Off Work on Workers’ Comp and Thinking of Retiring? THINK AGAIN!

From time to time, we see the situation where an employee with many years at their job decides to retire following a serious injury but before they have concluded their workers’ compensation claim.  Normally, they reason that since they will not be able to return to their job due to their injuries, they might as well go ahead and retire so they can receive their retirement benefits.  Unfortunately, what seems like a common sense decision can be a very costly mistake.

Under the law, a injured worker that is unable to return to any type of work, or is only able to return to restricted work at lower earnings, is entitled to compensation for their loss of earning capacity.  Work comp benefits may be due to them for either permanent and total disability or their decreased earning capacity due to the injury.  Retiring, however, seriously jeopardizes and most often destroys the worker’s right to these benefits.  In short, the law may view retirement as voluntarily removing themselves from the labor force, meaning they have no loss of future earnings to be compensated for.  Using retirement benefits, which the worker has already earned based on their many years of service to their employer, as a substitute for workers’ compensation benefits, designed to compensate them for their future loss of earnings, doesn’t make much sense when they are entitled to receive both.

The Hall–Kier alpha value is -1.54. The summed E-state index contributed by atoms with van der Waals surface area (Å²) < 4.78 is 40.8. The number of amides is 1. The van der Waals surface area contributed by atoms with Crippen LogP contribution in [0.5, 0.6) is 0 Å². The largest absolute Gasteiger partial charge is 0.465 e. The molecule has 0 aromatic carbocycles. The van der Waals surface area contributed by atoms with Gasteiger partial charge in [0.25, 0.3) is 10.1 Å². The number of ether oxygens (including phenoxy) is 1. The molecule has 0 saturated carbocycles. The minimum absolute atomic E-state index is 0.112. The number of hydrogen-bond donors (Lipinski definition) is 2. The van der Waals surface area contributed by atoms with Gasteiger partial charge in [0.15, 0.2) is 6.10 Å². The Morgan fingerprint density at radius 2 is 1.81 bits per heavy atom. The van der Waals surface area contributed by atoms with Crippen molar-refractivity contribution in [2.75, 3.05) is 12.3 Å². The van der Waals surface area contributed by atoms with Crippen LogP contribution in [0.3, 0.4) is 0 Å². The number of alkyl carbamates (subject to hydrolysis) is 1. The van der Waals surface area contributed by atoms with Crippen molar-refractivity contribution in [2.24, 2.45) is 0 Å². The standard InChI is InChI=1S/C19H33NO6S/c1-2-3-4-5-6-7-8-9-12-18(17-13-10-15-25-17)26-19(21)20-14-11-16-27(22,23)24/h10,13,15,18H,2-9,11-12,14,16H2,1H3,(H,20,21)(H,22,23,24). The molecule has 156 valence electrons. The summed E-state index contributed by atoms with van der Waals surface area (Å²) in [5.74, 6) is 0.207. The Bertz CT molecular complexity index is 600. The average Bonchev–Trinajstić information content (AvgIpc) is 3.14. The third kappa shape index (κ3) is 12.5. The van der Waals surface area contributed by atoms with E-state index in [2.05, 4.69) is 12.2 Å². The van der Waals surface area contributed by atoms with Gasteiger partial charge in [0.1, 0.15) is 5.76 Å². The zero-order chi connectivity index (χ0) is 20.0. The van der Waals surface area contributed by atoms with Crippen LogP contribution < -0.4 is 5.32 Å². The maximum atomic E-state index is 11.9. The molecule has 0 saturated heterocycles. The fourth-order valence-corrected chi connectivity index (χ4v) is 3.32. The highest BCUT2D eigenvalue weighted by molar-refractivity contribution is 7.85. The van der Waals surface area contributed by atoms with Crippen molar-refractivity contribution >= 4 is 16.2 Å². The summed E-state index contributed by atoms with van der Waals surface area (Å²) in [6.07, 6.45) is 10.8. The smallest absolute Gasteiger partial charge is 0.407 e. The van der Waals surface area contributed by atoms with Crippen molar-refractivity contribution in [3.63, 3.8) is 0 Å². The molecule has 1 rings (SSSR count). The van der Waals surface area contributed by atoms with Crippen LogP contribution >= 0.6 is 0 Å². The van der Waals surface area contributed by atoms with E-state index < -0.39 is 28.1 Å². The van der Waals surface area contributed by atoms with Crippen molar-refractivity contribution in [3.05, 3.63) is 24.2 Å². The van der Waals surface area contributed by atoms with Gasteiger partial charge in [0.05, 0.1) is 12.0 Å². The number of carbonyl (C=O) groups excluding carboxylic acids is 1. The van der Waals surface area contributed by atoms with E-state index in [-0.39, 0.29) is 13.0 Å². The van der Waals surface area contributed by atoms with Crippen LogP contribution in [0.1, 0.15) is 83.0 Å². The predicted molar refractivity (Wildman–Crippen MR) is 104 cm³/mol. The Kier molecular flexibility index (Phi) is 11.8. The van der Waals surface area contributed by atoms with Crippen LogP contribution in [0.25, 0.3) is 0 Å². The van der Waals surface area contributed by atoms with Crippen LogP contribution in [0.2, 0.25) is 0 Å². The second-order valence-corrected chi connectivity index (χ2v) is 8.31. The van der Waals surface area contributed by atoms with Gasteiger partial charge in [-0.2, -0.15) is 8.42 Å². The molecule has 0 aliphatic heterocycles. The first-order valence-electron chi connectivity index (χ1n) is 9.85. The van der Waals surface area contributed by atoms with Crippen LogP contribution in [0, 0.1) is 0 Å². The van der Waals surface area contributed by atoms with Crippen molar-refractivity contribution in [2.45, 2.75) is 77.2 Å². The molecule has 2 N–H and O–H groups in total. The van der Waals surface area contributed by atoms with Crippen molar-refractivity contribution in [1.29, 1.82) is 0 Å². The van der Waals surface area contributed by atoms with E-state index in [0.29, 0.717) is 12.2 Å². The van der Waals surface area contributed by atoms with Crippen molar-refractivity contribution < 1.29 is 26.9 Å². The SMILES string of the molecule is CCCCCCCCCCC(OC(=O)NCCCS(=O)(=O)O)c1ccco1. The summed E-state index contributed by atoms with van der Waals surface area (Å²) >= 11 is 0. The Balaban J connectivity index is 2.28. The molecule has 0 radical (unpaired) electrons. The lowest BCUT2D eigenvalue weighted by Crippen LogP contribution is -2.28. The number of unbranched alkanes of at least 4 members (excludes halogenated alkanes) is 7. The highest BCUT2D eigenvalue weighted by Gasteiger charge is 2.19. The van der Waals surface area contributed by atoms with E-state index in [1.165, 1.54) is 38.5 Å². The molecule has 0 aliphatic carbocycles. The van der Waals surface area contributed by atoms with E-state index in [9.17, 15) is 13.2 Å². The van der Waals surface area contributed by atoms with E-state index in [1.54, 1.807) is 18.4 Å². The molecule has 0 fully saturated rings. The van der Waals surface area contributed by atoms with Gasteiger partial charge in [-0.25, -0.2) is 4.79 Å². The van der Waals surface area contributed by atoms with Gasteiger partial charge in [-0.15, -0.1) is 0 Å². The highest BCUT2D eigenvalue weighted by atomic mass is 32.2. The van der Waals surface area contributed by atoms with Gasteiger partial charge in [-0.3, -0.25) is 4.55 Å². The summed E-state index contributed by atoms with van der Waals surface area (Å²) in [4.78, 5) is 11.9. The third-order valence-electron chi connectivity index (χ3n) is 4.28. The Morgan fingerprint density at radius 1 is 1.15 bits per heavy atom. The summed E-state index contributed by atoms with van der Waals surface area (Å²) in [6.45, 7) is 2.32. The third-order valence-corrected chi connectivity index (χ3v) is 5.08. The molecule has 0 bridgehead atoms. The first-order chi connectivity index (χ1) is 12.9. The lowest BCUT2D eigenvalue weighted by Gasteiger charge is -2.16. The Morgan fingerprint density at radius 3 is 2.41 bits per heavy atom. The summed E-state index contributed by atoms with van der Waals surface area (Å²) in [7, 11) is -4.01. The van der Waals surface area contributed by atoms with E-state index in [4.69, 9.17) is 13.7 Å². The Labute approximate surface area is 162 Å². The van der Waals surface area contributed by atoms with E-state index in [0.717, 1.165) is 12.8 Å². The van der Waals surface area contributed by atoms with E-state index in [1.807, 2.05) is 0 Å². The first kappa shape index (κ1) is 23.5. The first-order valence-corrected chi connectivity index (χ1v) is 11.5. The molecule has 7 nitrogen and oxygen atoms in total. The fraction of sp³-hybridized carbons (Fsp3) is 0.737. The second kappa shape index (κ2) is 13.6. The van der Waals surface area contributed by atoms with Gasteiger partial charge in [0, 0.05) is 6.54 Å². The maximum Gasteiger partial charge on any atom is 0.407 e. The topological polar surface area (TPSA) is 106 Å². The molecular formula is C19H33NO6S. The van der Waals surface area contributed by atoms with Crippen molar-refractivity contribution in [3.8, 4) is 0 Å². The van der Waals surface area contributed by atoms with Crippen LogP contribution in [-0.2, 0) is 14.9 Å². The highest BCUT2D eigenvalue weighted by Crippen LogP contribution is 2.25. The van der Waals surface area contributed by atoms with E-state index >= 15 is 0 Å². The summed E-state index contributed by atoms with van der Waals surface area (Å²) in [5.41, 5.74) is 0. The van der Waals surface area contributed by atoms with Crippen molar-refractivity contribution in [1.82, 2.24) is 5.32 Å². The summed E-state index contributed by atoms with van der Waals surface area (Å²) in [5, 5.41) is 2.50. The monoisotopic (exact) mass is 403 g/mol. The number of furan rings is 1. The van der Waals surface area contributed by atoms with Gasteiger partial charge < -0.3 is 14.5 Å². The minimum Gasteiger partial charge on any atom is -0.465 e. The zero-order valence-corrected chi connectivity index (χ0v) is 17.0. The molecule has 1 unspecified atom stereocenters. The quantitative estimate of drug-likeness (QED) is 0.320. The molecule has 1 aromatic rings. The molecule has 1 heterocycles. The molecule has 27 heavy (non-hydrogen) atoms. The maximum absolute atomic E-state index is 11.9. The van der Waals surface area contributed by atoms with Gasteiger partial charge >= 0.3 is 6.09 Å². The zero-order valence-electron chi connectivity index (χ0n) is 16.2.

Even when no employer provided retirement benefits are involved, claiming benefits for Social Security Retirement or Disability can still eliminate the workers’ rights to work comp benefits for future loss of earnings.  When an injured worker is put in a position where they are unable to return to their job and they are considering taking retirement or signing up for Social Security, they need to carefully consider their options.  Their family’s future is at stake and errors can be very costly.

Hanagan & McGovern is a Mt. Vernon, Illinois, workers’ compensation and personal injury law firm serving southern and central Illinois.  If you have questions concerning this article or have other workers compensation questions, please contact us.